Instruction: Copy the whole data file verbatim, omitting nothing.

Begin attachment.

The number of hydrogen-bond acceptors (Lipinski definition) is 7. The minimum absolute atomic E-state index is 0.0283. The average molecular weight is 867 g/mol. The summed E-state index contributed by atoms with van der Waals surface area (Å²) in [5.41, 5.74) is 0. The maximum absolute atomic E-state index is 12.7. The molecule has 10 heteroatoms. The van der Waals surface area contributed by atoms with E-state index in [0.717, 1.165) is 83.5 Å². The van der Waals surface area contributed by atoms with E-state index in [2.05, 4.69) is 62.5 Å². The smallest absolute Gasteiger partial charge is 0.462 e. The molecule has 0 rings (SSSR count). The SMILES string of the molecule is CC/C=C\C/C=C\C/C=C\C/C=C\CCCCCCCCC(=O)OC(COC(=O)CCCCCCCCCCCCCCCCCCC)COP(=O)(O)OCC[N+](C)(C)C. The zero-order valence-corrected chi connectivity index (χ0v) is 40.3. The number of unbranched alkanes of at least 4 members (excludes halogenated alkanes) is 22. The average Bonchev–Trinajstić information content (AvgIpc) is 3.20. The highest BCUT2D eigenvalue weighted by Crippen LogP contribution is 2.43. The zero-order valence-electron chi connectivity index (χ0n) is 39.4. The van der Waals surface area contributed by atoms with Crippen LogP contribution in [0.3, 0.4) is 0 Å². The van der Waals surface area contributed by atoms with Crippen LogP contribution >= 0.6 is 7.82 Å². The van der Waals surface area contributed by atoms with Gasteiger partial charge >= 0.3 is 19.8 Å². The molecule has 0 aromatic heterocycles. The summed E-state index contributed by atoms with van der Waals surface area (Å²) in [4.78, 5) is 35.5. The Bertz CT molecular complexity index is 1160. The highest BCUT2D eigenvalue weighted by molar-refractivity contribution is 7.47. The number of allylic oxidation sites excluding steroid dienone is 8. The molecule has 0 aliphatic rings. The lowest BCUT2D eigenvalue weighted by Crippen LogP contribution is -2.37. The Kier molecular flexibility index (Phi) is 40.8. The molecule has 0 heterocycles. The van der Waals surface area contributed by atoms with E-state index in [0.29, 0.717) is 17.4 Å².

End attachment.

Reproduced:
The number of hydrogen-bond acceptors (Lipinski definition) is 7. The minimum absolute atomic E-state index is 0.0283. The average molecular weight is 867 g/mol. The summed E-state index contributed by atoms with van der Waals surface area (Å²) in [5.41, 5.74) is 0. The maximum absolute atomic E-state index is 12.7. The molecule has 10 heteroatoms. The van der Waals surface area contributed by atoms with E-state index in [0.717, 1.165) is 83.5 Å². The van der Waals surface area contributed by atoms with E-state index in [2.05, 4.69) is 62.5 Å². The smallest absolute Gasteiger partial charge is 0.462 e. The molecule has 0 rings (SSSR count). The SMILES string of the molecule is CC/C=C\C/C=C\C/C=C\C/C=C\CCCCCCCCC(=O)OC(COC(=O)CCCCCCCCCCCCCCCCCCC)COP(=O)(O)OCC[N+](C)(C)C. The zero-order valence-corrected chi connectivity index (χ0v) is 40.3. The number of unbranched alkanes of at least 4 members (excludes halogenated alkanes) is 22. The average Bonchev–Trinajstić information content (AvgIpc) is 3.20. The highest BCUT2D eigenvalue weighted by Crippen LogP contribution is 2.43. The zero-order valence-electron chi connectivity index (χ0n) is 39.4. The van der Waals surface area contributed by atoms with Crippen LogP contribution in [0.3, 0.4) is 0 Å². The van der Waals surface area contributed by atoms with Crippen LogP contribution >= 0.6 is 7.82 Å². The van der Waals surface area contributed by atoms with Gasteiger partial charge >= 0.3 is 19.8 Å². The molecule has 0 aromatic heterocycles. The summed E-state index contributed by atoms with van der Waals surface area (Å²) in [4.78, 5) is 35.5. The Bertz CT molecular complexity index is 1160. The highest BCUT2D eigenvalue weighted by molar-refractivity contribution is 7.47. The number of allylic oxidation sites excluding steroid dienone is 8. The molecule has 0 aliphatic rings. The lowest BCUT2D eigenvalue weighted by Crippen LogP contribution is -2.37. The Kier molecular flexibility index (Phi) is 40.8. The molecule has 0 heterocycles. The van der Waals surface area contributed by atoms with E-state index in [0.29, 0.717) is 17.4 Å².